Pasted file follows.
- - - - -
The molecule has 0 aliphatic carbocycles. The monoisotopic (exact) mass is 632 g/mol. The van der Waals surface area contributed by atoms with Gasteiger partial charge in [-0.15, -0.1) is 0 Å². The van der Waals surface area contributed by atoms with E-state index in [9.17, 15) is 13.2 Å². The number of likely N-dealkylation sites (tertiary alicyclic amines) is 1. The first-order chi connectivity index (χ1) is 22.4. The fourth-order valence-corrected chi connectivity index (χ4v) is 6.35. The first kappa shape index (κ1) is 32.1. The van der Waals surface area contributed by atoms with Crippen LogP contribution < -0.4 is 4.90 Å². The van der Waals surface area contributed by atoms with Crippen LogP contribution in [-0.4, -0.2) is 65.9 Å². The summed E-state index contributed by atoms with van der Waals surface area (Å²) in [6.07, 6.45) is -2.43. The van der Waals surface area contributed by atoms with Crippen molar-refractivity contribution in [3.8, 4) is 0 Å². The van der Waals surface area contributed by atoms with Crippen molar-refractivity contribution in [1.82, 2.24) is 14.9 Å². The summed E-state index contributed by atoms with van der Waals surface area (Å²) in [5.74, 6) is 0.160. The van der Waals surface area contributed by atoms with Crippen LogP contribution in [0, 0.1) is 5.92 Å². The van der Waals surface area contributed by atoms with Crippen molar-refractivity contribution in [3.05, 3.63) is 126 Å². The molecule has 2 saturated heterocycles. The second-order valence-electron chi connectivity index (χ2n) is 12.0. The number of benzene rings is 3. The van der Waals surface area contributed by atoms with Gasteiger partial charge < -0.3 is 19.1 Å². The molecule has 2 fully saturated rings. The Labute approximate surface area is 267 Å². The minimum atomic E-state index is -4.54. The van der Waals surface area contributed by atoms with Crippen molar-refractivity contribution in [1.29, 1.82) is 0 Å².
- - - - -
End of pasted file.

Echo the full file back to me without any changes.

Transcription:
The molecule has 0 aliphatic carbocycles. The monoisotopic (exact) mass is 632 g/mol. The van der Waals surface area contributed by atoms with Gasteiger partial charge in [-0.15, -0.1) is 0 Å². The van der Waals surface area contributed by atoms with E-state index in [9.17, 15) is 13.2 Å². The number of likely N-dealkylation sites (tertiary alicyclic amines) is 1. The first-order chi connectivity index (χ1) is 22.4. The fourth-order valence-corrected chi connectivity index (χ4v) is 6.35. The first kappa shape index (κ1) is 32.1. The van der Waals surface area contributed by atoms with Crippen LogP contribution < -0.4 is 4.90 Å². The van der Waals surface area contributed by atoms with Crippen LogP contribution in [-0.4, -0.2) is 65.9 Å². The summed E-state index contributed by atoms with van der Waals surface area (Å²) in [6.07, 6.45) is -2.43. The van der Waals surface area contributed by atoms with Crippen molar-refractivity contribution in [3.8, 4) is 0 Å². The van der Waals surface area contributed by atoms with Crippen molar-refractivity contribution in [1.82, 2.24) is 14.9 Å². The summed E-state index contributed by atoms with van der Waals surface area (Å²) in [5.74, 6) is 0.160. The van der Waals surface area contributed by atoms with Crippen LogP contribution in [0, 0.1) is 5.92 Å². The van der Waals surface area contributed by atoms with Crippen molar-refractivity contribution in [3.05, 3.63) is 126 Å². The molecule has 2 saturated heterocycles. The second-order valence-electron chi connectivity index (χ2n) is 12.0. The number of benzene rings is 3. The van der Waals surface area contributed by atoms with Gasteiger partial charge < -0.3 is 19.1 Å². The molecule has 2 fully saturated rings. The Labute approximate surface area is 267 Å². The minimum atomic E-state index is -4.54. The van der Waals surface area contributed by atoms with Crippen molar-refractivity contribution in [1.29, 1.82) is 0 Å².